Hello lemoncow,

    I thought you might want to check out Ravensbourne. We are a digital design and media based institution, with a 94.7% employability rate. We offer media foundation course that would be useful if you are not sure on what discipline to specialize in.

    The Media Foundation course offer range of different pathways such as film and photography. With the foundation course, you will be able to experiment all the different pathways and it will help you have a better understanding of what courses you would like to go into. Our courses are very practical, with our students working on live briefs and competitions throughout their time with us. Our students are able to borrow out different industry standard equipment to use during their projects, getting them equipt for the industry.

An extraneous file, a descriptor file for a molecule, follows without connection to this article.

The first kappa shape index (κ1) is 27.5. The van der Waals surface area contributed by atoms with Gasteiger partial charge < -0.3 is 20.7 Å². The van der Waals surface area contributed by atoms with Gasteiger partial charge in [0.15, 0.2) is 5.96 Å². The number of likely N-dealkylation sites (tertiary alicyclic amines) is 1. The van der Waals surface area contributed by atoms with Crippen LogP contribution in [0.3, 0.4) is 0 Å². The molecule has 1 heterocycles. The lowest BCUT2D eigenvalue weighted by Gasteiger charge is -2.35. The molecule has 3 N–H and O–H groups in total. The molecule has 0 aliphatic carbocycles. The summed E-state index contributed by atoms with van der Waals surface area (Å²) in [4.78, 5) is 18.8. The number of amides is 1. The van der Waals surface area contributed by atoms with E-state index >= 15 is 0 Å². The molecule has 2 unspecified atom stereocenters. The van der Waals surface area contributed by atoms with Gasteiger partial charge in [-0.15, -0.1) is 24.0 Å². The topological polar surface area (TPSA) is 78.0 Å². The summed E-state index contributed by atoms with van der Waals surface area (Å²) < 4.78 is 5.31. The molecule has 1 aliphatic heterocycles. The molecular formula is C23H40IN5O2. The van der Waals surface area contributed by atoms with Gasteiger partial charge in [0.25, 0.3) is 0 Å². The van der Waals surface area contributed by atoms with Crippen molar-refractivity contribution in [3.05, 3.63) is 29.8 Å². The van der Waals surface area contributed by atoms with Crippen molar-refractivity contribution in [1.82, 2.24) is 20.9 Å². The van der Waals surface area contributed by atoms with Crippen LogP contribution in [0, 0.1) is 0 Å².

I would recommend coming to an open day, where you will get an insight on what the courses are like and also get the change to speak to tutors as well as students. I hope this was helpful, if you have any questions please feel free to ask.

    Katy
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    (Original post by doctorchrystal)
    Pick anything you like!
    You can always change it in the second year and opt for a completely different career no matter what degree you got. Don't worry about it too much!
    Ahhh i guess you're right, i'm probably over thinking this
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    (Original post by Ravensbourne)
    Hello lemoncow,

    I thought you might want to check out Ravensbourne. We are a digital design and media based institution, with a 94.7% employability rate. We offer media foundation course that would be useful if you are not sure on what discipline to specialize in.